Like most people trundled through the American public school system, I was coerced into reading a selection of “classical” literature as a teen. Because I didn’t like the way it was taught in my district—all this emphasis on theme and metaphor the author might not even have intended—I didn’t enjoy it all that much, little goody-two-shoes rebel that I’d been. As much as I grumbled when teachers said that the tree at the end of the book meant crucifixion and the way the moon hung in the sky was a symbol of the protagonist’s ennui about his impending marriage, I loved reading. I loved the places a good story took me to and the opportunity to see life through someone else’s eyes. Without someone telling me what it all meant. Only now, some (mumble mumble) decades later, rereading some of those works, am I more deeply appreciating the opportunity I’d been given. Some students have had wonderful books like Moby-Dick, The Catcher in the Rye (banned as late as 2001), Cat’s Cradle, and The Sun Also Rises (also banned, and burned in Nazi bonfires) removed from their libraries and school districts. Some countries do not permit their distribution at all. Continue reading
Reading is a huge part of my life. I have my parents to thank for that, because they always encouraged us to read and value books. They read to my two brothers and me when we were small, and there were always books in the house. When I buzzed through my school’s and community library’s collection of “age appropriate” books, I’d pick up whatever my mom or dad had started and left on the coffee table, taking care to keep the bookmark at their place. If there was a book they didn’t want me to be reading, they knew to keep it out of my sight! (Most of the time.) Continue reading
I’m pleased to turn my blog over to Joey Paul today. Welcome, Joey! She writes YA crime, paranormal and general fiction. Hope you’ll give her a read and start a conversation in the comments.
One of the things a lot of people will tell you when you’re newly diagnosed with a chronic illness, or suddenly finding yourself identifying as disabled is that you shouldn’t let it define you. They say that your illness, condition or disabilities are not you, and while that is true in part, it’s also true that it’s part of your identity. It contributes to who you are, whether you want it to or not. I’m finishing up a degree in health and social care and a number of my courses have dealt with self-identity. What I’ve taken from those lessons is that how you, as an individual, choose to identify is made of the labels you apply to yourself. For me, one of those labels is that I’m disabled.
When I became ill at nineteen and was retired on medical grounds from my government job, I didn’t want to accept the disabled label. Despite the fact that for the majority of my adult life – in fact most of my whole life actually – I had been in and out of hospitals with my lung issues, and then was diagnosed with M.E and Fibromyalgia, I still didn’t really see myself as disabled until I finally faced that it was a part of me. I don’t see it as a bad thing. It’s just part of who I am. Just as I am a writer, and a student and an amateur musician, I am also disabled and I see nothing wrong with embracing that.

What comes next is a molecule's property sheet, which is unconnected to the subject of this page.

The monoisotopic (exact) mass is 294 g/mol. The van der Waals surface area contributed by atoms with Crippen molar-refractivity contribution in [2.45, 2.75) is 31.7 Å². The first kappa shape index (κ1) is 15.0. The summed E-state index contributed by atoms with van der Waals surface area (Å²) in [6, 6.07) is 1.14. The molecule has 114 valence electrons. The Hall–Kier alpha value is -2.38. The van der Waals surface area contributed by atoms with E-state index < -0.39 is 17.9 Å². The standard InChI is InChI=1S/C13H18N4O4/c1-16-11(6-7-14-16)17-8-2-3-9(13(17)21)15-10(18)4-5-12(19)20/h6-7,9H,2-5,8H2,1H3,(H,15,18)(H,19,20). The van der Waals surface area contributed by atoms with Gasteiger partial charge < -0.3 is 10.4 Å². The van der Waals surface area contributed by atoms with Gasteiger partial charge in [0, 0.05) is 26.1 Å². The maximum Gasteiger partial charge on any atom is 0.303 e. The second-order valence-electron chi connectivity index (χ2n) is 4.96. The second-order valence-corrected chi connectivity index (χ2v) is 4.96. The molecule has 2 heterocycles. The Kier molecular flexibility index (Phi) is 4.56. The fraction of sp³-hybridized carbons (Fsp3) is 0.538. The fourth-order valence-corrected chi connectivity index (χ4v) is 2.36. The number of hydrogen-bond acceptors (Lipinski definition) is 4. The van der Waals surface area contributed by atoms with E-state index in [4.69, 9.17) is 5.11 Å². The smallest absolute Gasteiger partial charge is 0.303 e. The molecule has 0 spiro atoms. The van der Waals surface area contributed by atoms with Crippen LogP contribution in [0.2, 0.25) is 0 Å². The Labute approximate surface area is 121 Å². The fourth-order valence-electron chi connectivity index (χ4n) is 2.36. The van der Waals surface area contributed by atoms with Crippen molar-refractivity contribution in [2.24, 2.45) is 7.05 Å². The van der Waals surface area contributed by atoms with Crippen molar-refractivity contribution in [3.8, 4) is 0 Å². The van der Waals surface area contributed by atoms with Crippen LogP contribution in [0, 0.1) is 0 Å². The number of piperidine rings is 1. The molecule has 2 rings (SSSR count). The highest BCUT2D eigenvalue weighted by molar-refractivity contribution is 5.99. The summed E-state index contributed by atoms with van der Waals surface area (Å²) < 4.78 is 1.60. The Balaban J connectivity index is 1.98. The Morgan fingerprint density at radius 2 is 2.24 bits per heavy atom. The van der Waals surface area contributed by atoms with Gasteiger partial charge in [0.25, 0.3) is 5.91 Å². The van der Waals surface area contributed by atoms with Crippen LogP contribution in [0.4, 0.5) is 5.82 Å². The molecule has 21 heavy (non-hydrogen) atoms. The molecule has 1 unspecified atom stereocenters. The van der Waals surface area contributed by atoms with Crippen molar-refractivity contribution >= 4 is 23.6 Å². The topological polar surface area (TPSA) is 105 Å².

A lot of the world view on disability is negative. There are fairly few disabled characters in mainstream media, books, TV, movies and usually when there is one, they’re painted in a negative light. They’re the bad guy. Or the poor person who lost all the good in their life and would be better off dead now that they’re disabled. It doesn’t really give the disabled children and young people growing up these days anyone to look at and see that actually, being disabled can be empowering. It doesn’t have to be a bad thing when to be honest; there is already a lot of negativity around it already.
If anything, becoming disabled and allowing myself to see the good in it, made me who I am today. Yes, I admit, I had other plans for my life. I was going to be a doctor and help people. I was on track until I left secondary school and went to college. When my health started to get bad, I dropped out and decided to try my hand at working for a living. I went through a string of jobs, but I made ends meet and had I not fallen ill with M.E and Fibro, then I would probably still be working at the same job. I never saw writing as anything other than a hobby. I never saw it as a way to make money, or a way to spend my time constructively. Sure, my diagnoses and conditions changed the course of my life forever, but I can’t honestly say that it was all bad.
I’m thirty-two now and was first published in 2005. Now, I have six books out with a seventh due out in the summer. I am writing the final chapters of my eleventh and twelfth books and although I have met many bumps in the road, I’m happy. I love what I do. I love writing and while I wish I could have come to this point without the pain and fatigue, hospital appointments, stays and all the other crap that comes with being disabled and chronically ill, I did come this way, and it did bring me onto this path.
Life is a series of paths, all with their own outcomes and their own stories. My life was headed in one direction and then it changed. It moved onto the path it’s on now. Sure, I wish that this path made it possible to keep normal hours (like sleep at night and not during the day!) and to maybe do a “normal” job. However, I have never really known anything but this and although it comes with its own challenges, I can’t say that it’s all bad. I get to do a job I adore. I get to write about gifts and magic. I get to explore worlds that I create and bend characters to my will as it were. You don’t get to do that when you work at the local magistrates’ court, or at least you didn’t when I was nineteen 😉